Wills partnered with Emma Skala on the concept: Skala would bake the cupcakes, and Wills would do marketing and promotions. The arrangement worked well for about a year, Wills says, but then things went downhill.
"She wasn't going to be a partner; I was going to just have her bake the cupcakes when we started," Wills says of Skala. But Wills wasn't at the Shoppe all the time, and the relationship grew strained. "It started slowly being pushed out, not being told things, people getting fired without me being told, people being hired without me knowing," she remembers. "Then I got pregnant, I was really sick, and it got worse for us because I couldn't go in and talk to her, but I was still planning events and art shows. She wanted me to be physically there."
"There were a few instances like that," Skala acknowledges. "I think it basically didn't work out."
Wills gave birth to her youngest child last June, and in July, she received a letter saying the business had been dissolved. Skala refiled paperwork to open the Shoppe again under her name.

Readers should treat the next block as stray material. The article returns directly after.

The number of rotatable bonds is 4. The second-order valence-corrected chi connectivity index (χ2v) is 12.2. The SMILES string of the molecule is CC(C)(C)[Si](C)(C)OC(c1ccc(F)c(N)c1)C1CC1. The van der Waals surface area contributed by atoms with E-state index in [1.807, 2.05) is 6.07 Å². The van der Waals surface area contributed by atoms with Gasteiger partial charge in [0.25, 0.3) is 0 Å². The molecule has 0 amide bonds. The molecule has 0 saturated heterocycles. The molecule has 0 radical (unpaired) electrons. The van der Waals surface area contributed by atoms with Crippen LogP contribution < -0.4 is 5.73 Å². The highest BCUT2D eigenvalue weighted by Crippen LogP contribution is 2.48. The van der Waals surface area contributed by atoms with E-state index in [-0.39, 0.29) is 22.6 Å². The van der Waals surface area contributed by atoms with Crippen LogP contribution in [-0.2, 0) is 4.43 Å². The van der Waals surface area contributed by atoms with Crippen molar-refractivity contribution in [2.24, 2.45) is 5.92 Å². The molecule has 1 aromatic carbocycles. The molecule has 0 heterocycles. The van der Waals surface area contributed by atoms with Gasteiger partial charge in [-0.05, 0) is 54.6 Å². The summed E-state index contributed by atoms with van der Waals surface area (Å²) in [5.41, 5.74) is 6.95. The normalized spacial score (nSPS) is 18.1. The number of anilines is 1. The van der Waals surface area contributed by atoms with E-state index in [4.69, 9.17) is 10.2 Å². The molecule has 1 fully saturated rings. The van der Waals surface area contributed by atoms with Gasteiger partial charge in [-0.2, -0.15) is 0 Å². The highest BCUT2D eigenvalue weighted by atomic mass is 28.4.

"For maybe a year and a half, I tried to buy her out, and made offer after offer," Skala explains. "I tried to write up a partnership agreement, and she wouldn't sign it. It didn't seem like there was any resolution to that."
Apart from re-branding and a new logo, Skala says the Shoppe is "pretty much gonna stay the same. I think the cupcakes are still going to stay the same, and we're still going to do art shows and stuff like that."
But Wills now has some new items on her plate. "We're opening a new gallery at 31st and Larimer; it's called Super Ordinary Gallery," she says. "We're helping Rebel Salon open a new barbershop called Proper, so Josh and I are going to do that and do the designing." She's planning on hosting Pecha Kucha nights at Super Ordinary, as well as some Prototype fashion shows and maybe even on-site Fresh City Life classes.
"And hopefully one day," Wills adds, "we want to open another concept like the Shoppe again. But on our terms."